Yesterday was a long day. I started out at 5 a.m. and made it home just before 10 p.m. — after a stop for dinner. I covered six precincts, and helped out once in a seventh. For my job, the big rush was 6 a.m. until 8 a.m. and then again from 6:30 p.m. on. Basically, I was a troubleshooter. I’d circulate from precinct to precinct checking every machine was working and every poll worker had what she or he needed. I never stayed more than a few minutes at each precinct station before I’d drive on to the next. Once I finished a circuit I started again. Occasionally, one of the precinct clerks would have a problem and I’d drive right over. We all stayed busy. Every precinct had good turnout. All six precincts had steady streams of voters though there was an odd lull during lunch though.
There where no major problems in my group. We had a few rejected ballots — almost always due to voter error. They’d mark outside an oval or vote twice in the same race. The voting machine type used in Polk County are susceptible to pencil leads falling in the scan slot, but we didn’t have that problem.
Josh has a picture of the counter of one of the machines we use. He participated in the Polling Place Photo Project. Most of my precincts looked much the same as his. I considered adding to the project, but I figured the day would be hectic enough even without pictures. I also didn’t want to worry about adding more gear to the many supplies and machine parts I would carry around all day. Finally, I was conspicuous enough in my red Supervisor of Elections polo shirt. Standing there with a camera I didn’t need.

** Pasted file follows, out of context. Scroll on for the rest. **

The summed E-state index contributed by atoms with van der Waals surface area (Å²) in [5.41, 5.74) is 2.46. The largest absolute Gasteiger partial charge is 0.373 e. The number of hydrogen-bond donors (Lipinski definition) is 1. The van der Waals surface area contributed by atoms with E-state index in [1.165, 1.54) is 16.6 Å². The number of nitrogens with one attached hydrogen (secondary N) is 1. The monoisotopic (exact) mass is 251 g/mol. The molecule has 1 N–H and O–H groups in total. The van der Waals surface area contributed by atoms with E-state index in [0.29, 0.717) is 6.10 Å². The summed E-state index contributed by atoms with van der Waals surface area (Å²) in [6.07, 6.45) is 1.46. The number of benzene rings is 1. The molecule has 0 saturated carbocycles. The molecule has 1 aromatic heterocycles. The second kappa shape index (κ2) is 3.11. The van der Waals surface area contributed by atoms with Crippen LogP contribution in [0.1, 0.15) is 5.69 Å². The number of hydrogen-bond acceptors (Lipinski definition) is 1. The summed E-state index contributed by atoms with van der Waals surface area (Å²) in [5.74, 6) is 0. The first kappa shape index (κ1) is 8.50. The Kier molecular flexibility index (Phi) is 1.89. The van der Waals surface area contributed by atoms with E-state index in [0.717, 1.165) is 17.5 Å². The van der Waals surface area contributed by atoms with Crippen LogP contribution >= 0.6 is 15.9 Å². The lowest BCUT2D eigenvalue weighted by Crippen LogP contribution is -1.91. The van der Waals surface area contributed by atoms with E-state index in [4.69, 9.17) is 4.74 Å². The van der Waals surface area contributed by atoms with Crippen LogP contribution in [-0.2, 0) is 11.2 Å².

Often voters looking to vent would target me. Believe me, I agree the amendments are confusing. I wouldn’t have wanted to explain them even if I was allowed. We offered pamphlets in English and Spanish that listed the full text of each amendment, but some were upset it didn’t tell them which way to vote. I couldn’t relate to that. It really isn’t that hard to spend some time deciding how to vote before you come to the poll.
The other complaint concerned being in the wrong precinct. People would march up to a poll worker and announce that he or she had moved, but wanted to vote in their old precinct. The worker would gently explain to do so would be a felony. The voter wasn’t out-of-luck as we had people to help them find the correct precinct.
We only had one person who was upset about that law. He rushed in to vote at 7 p.m. and told the worker his driver’s license had the wrong address. He had moved over a year ago. But neither his new address or the license address was in that particular precinct. We found out he was in that precinct because his parents lived there and he had voted there years ago.
We did have one happy moment. The 18 year-old who was voting in her first election. Her very proud parents following close behind. Obviously, voting is genetic.
Photo illustration by George Fox